My take: Minnesota’s kicking issues weren’t the only problem on special teams in 2020. The Vikings ranked last in yards per punt return, 26th in yards allowed per kick return and 23rd in yards allowed per punt return. Nwangwu’s elite athletic traits made him an intriguing pick for the Vikings in the fourth round after he ran a 4.32 40-yard dash (ranks in the 98th percentile) and ranked seventh nationally in kickoff return average with five returns of 30 or more yards, including two that went 65 yards or longer. Last year’s fifth rounder, K.J. Osborn, really struggled during his rookie season, so it’s clear the Vikings wanted to upgrade their return unit with an explosive athlete who could also be an occasional change-of-pace running back. Nwangwu averaged 5.6 yards per carry in 2020 and provides depth as a backup (along with Ameer Abdullah) behind Dalvin Cook and Alexander Mattison.
Round 4, No. 125 overall: Camryn Bynum, S, Cal
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My take: After starting all 42 games from 2017-20 at cornerback -- where he recorded six interceptions and 35 pass breakups -- Bynum is making the move to safety. The Cal standout said every team he met with during the draft process asked about moving him to another position, so this doesn’t come as a surprise. Bynum’s speed (4.58 second 40-yard dash) is a bit of a concern as is the ceiling of his athletic ability, so the move to safety appears to be a better fit than where his ceiling would be as an outside corner in the NFL.
Round 4, No. 134 overall: Janarius Robinson, DE, Florida State
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My take: Another defensive end who fits what the Vikings are looking for, in terms of athletic traits. Robinson’s wingspan (86 ¼ inches) and arm length (35 ¼ inches) are absurd, but he’s got a ways to go in maturing physically after beginning his football career as a wide receiver. Though he has the capabilities to align standing over the tackle, most draft projections pegged Robinson to be a traditional defensive end in a 4-3 system. His college film was inconsistent. The defensive end was the only Seminole defender with multiple sacks last season (3.0), but his 6.8% pressure percentage was actually well below the 2020 FBS average (8.7%). He’s a raw, athletic prospect who needs time and coaching to learn how to put it all together on the field.
Round 5, No. 157 overall: Ihmir Smith-Marsette, WR, Iowa
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My take: The Vikings found Stefon Diggs in the fifth round. Maybe Smith-Marsette will be the next wide receiver steal to emerge from Day 3 for the Vikings. This offense needs a WR3 and a vertical threat, and that’s what Minnesota believes it is getting from the Iowa product. Smith-Marsette’s top-end speed brings an important element to the passing game behind Justin Jefferson and Adam Thielen. He’ll need to improve his route running and be better in press coverage, but his body control and ability after the catch are strong. He could also compete to become Minnesota’s kickoff returner after averaging 29.6 yards per return last season. Smith-Marsette says he feels like is the best player in the draft when it comes to his return abilities and believes he could compete to return punts as well.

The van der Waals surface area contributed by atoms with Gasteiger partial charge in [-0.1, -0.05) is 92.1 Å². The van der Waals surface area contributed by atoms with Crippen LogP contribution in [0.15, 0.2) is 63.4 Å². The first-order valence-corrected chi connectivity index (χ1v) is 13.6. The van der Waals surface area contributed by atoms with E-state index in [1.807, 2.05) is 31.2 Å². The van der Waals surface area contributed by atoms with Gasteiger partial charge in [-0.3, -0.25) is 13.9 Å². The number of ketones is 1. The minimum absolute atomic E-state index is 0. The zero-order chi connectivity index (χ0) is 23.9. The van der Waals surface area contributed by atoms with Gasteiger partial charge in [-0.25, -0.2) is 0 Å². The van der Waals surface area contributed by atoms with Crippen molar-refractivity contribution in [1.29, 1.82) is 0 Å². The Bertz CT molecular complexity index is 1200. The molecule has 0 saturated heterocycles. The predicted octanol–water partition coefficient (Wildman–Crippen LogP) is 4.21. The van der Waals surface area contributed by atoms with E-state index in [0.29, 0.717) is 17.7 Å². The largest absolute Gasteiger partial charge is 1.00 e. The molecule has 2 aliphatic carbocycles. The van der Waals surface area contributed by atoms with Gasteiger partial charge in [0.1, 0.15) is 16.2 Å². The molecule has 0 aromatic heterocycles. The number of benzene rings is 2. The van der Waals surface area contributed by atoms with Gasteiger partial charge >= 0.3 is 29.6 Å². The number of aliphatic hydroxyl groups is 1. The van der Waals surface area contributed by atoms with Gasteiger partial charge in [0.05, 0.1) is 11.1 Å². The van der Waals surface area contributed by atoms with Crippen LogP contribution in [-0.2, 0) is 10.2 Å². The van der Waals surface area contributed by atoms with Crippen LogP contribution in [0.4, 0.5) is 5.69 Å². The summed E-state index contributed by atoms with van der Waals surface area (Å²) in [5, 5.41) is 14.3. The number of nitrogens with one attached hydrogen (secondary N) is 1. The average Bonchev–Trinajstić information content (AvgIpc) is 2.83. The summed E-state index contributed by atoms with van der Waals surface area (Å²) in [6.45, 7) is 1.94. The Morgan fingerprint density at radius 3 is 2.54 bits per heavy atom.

Round 5, No. 168 overall: Zach Davidson, TE, Central Missouri State
My take: Davidson might possess the most interesting story of any Vikings’ draft pick. Recruited exclusively as a punter, the Division II product didn’t become an NFL tight end prospect until late in his career. In a short period of time, Davidson developed into a down-field threat for the Mules and demonstrated his run-after-the-catch ability during a breakout campaign in 2019 where he recorded 894 receiving yards and 15 touchdowns. He’s not a polished blocker but gives the Vikings depth at tight end after Kyle Rudolph's departure left Irv Smith Jr., Tyler Conklin and Brandon Dillon at the position. It sounds like the Vikings got an intriguing, albeit raw athlete, in the fifth round.
Round 6, No. 199 overall: Jaylen Twyman, DT, Pittsburgh
My take: Before he opted out of the 2020 season, Twyman became the first interior defensive lineman to lead Pitt in sacks (10.5 in 2019) since Aaron Donald six years prior. He’s an undersized defensive tackle whose best fit is probably playing three-technique in a rotational capacity, and he’ll have to improve his ability against the run. Minnesota has been seeking pass-rush help since the start of free agency and after adding two defensive ends in the earlier rounds, they spent their final selection on a player whose fit projects well in their one-gap system.